FACTS
ABOUT THE SPREAD OF COVID19

Fact:  A pandemic is a serious public health problem that can originate from any part of the world.  Bacteria and viruses occur in nature.  Preventing the spread of disease, thus lessening the human impact, requires coordinated and decisive action, and is the responsibility of all countries working together.

 

  • As far as we know the virus did first start to spread within Wuhan, China.

  • BUT

    1. the virus was not created by the Chinese.  It occurred in nature, the same as the influenza virus or the measles virus. (Science Daily March 17, 2020).  While it is under investigation, no evidence indicates that the virus was accidentally released from the Wuhan Institute of Virology (Washington Post May 1, 2020)

    2. The spread of disease is terrible, but historically diseases have spread globally from many different parts of the world.  For example

      • The HIV virus originated in Africa and by 2018 there were about 38 million people living with HIV, and about 770,000 deaths had occurred from AIDS (source UNAIDS).

      • The 2009 swine flu (or H1N1) pandemic originated in the US and Mexico (source: US CDC).  It eventually spread to up to 21% of the world population resulting in up to 595,000 deaths, and “the majority of these deaths occurred in Africa and Southeast Asia” (source Wikipedia)

      • MERS (Middle Eastern Respiratory Syndrome) originated somewhere in the Arabian Peninsula in 2012 (US CDC) and eventually spread to 27 countries including those in the Middle East, North America, Europe and Asia (WHO). The impact of MERS has been much smaller, with about 2,500 cases but 858 deaths since 2012 (source WHO)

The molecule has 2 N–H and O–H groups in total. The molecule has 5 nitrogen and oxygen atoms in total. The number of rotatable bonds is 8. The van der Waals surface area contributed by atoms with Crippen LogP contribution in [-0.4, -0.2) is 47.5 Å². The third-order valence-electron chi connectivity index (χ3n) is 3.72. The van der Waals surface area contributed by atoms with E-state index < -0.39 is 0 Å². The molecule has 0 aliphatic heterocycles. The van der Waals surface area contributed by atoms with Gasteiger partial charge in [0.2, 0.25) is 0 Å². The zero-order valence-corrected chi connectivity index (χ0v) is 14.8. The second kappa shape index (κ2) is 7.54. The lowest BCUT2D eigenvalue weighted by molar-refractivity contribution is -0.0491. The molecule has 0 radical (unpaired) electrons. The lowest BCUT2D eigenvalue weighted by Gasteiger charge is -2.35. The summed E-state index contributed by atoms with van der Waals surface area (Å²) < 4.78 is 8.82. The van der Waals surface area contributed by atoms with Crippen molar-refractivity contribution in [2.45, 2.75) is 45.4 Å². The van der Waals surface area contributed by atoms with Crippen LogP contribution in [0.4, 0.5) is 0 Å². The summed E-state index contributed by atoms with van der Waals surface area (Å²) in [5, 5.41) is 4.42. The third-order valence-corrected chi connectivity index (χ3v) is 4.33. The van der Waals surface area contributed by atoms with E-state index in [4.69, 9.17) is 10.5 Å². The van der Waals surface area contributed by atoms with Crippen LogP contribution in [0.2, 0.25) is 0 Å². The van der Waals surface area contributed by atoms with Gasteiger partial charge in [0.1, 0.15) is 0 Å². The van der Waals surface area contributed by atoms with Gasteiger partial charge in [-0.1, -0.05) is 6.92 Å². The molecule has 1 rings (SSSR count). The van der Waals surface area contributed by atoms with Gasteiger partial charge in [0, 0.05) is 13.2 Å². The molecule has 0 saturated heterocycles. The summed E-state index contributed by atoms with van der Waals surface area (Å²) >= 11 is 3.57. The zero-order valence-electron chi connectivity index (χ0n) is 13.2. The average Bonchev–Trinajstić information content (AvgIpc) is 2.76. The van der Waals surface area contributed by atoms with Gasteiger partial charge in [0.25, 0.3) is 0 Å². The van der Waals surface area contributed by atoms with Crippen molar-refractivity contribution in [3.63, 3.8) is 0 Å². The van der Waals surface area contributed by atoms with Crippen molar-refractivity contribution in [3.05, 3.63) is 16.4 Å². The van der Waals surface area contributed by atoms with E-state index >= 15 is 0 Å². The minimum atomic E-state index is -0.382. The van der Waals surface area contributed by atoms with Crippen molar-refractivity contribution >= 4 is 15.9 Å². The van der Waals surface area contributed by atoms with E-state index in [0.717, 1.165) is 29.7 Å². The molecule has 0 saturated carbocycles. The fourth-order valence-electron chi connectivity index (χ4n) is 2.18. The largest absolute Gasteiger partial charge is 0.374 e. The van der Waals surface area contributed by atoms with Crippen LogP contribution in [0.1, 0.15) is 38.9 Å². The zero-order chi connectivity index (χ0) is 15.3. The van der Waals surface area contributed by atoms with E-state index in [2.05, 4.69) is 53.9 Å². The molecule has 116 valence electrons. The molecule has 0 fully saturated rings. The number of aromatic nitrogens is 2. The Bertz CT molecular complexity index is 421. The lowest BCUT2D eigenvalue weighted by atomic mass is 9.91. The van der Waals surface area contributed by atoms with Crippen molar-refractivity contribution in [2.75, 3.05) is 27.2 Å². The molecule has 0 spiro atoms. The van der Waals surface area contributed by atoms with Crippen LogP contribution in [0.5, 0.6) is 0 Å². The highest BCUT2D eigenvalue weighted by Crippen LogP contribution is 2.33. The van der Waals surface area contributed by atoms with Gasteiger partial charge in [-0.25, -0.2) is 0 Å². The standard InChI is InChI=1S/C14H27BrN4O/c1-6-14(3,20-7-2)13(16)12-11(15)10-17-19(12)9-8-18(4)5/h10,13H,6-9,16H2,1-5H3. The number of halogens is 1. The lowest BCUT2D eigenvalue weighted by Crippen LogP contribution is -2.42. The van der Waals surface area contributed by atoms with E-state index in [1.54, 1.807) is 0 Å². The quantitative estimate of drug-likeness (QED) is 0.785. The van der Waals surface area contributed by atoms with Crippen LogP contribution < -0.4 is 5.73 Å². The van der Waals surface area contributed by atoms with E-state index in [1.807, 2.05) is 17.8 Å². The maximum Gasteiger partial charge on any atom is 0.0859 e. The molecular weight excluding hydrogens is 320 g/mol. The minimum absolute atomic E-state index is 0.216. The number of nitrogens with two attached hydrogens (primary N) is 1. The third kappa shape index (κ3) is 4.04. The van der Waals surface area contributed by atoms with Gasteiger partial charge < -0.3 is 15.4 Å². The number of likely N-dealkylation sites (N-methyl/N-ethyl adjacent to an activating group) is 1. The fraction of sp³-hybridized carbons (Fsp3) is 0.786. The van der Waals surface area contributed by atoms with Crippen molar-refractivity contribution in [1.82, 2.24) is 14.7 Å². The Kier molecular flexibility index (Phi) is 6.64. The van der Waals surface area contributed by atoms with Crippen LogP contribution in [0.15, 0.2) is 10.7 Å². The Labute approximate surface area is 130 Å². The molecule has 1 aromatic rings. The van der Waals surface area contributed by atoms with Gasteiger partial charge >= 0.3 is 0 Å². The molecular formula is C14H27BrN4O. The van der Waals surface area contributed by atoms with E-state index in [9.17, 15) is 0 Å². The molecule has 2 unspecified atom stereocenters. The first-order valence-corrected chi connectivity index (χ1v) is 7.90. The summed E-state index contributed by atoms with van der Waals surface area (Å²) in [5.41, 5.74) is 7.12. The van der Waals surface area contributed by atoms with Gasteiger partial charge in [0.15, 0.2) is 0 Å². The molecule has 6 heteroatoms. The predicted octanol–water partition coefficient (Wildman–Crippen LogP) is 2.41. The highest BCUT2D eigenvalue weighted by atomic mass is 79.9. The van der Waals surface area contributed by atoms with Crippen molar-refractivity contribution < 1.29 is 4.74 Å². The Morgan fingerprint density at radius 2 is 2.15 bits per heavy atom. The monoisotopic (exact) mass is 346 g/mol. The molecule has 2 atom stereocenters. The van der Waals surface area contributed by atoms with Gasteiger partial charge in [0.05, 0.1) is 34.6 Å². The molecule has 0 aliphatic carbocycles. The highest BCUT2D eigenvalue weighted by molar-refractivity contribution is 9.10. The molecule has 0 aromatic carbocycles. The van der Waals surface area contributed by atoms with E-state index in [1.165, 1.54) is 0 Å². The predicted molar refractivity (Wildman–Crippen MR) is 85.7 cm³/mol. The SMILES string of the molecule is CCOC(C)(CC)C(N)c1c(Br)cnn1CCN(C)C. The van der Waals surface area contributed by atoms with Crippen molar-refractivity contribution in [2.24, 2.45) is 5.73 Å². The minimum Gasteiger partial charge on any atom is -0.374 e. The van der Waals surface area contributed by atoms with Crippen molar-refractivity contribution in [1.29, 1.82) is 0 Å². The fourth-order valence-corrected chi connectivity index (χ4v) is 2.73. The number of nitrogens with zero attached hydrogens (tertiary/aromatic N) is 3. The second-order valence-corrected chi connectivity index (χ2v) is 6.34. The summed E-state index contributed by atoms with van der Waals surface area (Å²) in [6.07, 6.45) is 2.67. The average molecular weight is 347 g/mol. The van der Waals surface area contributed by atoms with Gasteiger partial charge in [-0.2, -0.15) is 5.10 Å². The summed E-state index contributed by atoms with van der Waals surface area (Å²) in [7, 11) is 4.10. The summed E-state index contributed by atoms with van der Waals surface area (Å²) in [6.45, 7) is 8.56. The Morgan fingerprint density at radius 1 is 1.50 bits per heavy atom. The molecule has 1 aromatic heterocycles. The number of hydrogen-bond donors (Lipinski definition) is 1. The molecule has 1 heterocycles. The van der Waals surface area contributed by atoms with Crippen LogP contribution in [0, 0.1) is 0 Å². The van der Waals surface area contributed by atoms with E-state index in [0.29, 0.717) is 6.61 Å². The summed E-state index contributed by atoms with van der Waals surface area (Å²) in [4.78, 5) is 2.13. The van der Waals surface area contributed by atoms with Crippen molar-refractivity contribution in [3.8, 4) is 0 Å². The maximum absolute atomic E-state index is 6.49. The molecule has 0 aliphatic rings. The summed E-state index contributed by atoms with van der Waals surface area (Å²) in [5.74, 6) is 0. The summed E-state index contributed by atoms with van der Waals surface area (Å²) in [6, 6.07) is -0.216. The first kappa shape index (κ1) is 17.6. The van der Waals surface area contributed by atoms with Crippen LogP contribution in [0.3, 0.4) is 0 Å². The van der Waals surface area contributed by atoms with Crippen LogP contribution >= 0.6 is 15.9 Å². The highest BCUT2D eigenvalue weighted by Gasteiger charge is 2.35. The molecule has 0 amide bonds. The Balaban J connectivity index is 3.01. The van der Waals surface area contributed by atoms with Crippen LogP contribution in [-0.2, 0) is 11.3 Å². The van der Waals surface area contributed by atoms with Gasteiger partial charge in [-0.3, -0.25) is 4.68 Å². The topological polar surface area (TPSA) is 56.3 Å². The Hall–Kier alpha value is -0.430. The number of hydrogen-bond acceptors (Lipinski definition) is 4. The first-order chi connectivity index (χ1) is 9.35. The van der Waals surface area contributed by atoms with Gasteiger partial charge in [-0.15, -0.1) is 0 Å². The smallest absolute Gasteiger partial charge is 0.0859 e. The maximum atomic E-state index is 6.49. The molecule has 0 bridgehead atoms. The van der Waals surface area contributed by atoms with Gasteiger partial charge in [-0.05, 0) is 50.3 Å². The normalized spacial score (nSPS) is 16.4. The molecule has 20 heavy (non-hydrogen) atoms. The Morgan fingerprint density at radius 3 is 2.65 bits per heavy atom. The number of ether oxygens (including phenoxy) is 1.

• SARS (Severe Acute Respiratory Syndrome) originated in Southern China in 2002, with about 8,000 cases and 774 deaths worldwide

      • Some epidemic flu strains in North America originate in South America  (Azziz-Baumgartner E, et al. Emerg Infect Dis. 2015;doi:10.3201/eid2107.140788.)

  • Containing the spread of disease to limit the human impact depends on coordinated actions to detect and isolate infections, and the ability of medical care to help those that become sick.

    1. Rapid testing and isolation contained the spread in China and other areas such as South Korea, Taiwan, and Singapore.

      • In South Korea, by March 20th, more than 600,000 tests were done (source Statista.com April 28, 2020), with 10,761 confirmed cases, and only 246 deaths (or about 2.3%) (source NY Times April 28, 2020)

Fact:  The risk of someone being infected and then infecting others is related to whether they themselves were exposed and could be carriers.  Anyone, regardless of race, could have been exposed during travel through an infected area,  such as China, Italy, Spain, or even within affected areas in the US.  It could also even have occurred in their local community, or even at home from an infected family member.  Race does not indicate whether the person is a risk for infection.  Past exposure to the virus is the main risk.

 

  • The COVID-19 virus is mostly spread from person to person, usually by close contact with someone known to have COVID-19 (US CDC)

  • A person may have the COVID-19 infection because they traveled to and from Wuhan, China.  But a person could also have been infected if they traveled to and from other infected areas such as Italy, Spain, Germany or Iran (source:  Johns Hopkins).

  • Because someone is Asian American does not mean they were exposed.  They may have been born in the US and have not recently traveled to China, or been outside of the US.  You would not assume that all Italian Americans recently traveled to Italy, and therefore is a risk for being infected.  And even if they had traveled, they might or might not have been exposed. 

  • Two recent studies analyzing genomes from coronaviruses taken from New York patients showed that most cases came from Europe and not China.  The likely source of infection was from New Yorkers traveling home from Europe with the virus (NY Times 4/9/2020).

  • Countries in Asia now face a wave of new cases as a result of international travelers back from other countries (NY Times 3/31/2020), highlighting that exposure, not race, is the key factor determining the risk of being infectious.

©2020 by Asian Americans Against COVID19